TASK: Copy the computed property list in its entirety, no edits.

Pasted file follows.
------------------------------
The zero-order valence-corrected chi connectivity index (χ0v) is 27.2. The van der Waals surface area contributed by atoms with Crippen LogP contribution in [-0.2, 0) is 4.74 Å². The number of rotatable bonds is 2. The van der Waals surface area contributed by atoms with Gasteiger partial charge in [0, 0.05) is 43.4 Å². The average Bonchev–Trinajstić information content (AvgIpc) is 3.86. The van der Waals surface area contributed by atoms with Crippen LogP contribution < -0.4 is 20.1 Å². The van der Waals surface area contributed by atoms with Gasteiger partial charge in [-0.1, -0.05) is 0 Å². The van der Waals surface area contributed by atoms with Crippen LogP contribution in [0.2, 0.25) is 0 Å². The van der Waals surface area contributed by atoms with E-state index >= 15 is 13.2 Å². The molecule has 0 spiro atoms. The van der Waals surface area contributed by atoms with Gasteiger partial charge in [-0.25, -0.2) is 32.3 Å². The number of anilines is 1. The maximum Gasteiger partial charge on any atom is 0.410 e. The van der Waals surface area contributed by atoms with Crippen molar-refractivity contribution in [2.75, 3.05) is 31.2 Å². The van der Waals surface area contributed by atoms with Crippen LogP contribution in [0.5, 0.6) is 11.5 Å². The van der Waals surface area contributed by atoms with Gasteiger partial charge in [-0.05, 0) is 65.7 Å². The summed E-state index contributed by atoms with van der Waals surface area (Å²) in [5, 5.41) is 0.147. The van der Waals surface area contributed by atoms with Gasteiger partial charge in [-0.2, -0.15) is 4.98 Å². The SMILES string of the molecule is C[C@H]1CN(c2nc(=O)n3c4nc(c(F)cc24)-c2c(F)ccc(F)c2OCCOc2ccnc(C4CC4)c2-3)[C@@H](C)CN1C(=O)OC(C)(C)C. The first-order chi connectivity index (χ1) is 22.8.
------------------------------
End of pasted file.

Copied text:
The zero-order valence-corrected chi connectivity index (χ0v) is 27.2. The van der Waals surface area contributed by atoms with Crippen LogP contribution in [-0.2, 0) is 4.74 Å². The number of rotatable bonds is 2. The van der Waals surface area contributed by atoms with Gasteiger partial charge in [0, 0.05) is 43.4 Å². The average Bonchev–Trinajstić information content (AvgIpc) is 3.86. The van der Waals surface area contributed by atoms with Crippen LogP contribution < -0.4 is 20.1 Å². The van der Waals surface area contributed by atoms with Gasteiger partial charge in [-0.1, -0.05) is 0 Å². The van der Waals surface area contributed by atoms with Crippen LogP contribution in [0.2, 0.25) is 0 Å². The van der Waals surface area contributed by atoms with E-state index >= 15 is 13.2 Å². The molecule has 0 spiro atoms. The van der Waals surface area contributed by atoms with Gasteiger partial charge in [-0.25, -0.2) is 32.3 Å². The number of anilines is 1. The maximum Gasteiger partial charge on any atom is 0.410 e. The van der Waals surface area contributed by atoms with Crippen molar-refractivity contribution in [2.75, 3.05) is 31.2 Å². The van der Waals surface area contributed by atoms with Crippen LogP contribution in [0.5, 0.6) is 11.5 Å². The van der Waals surface area contributed by atoms with Gasteiger partial charge in [-0.05, 0) is 65.7 Å². The summed E-state index contributed by atoms with van der Waals surface area (Å²) in [5, 5.41) is 0.147. The van der Waals surface area contributed by atoms with Gasteiger partial charge in [-0.2, -0.15) is 4.98 Å². The SMILES string of the molecule is C[C@H]1CN(c2nc(=O)n3c4nc(c(F)cc24)-c2c(F)ccc(F)c2OCCOc2ccnc(C4CC4)c2-3)[C@@H](C)CN1C(=O)OC(C)(C)C. The first-order chi connectivity index (χ1) is 22.8.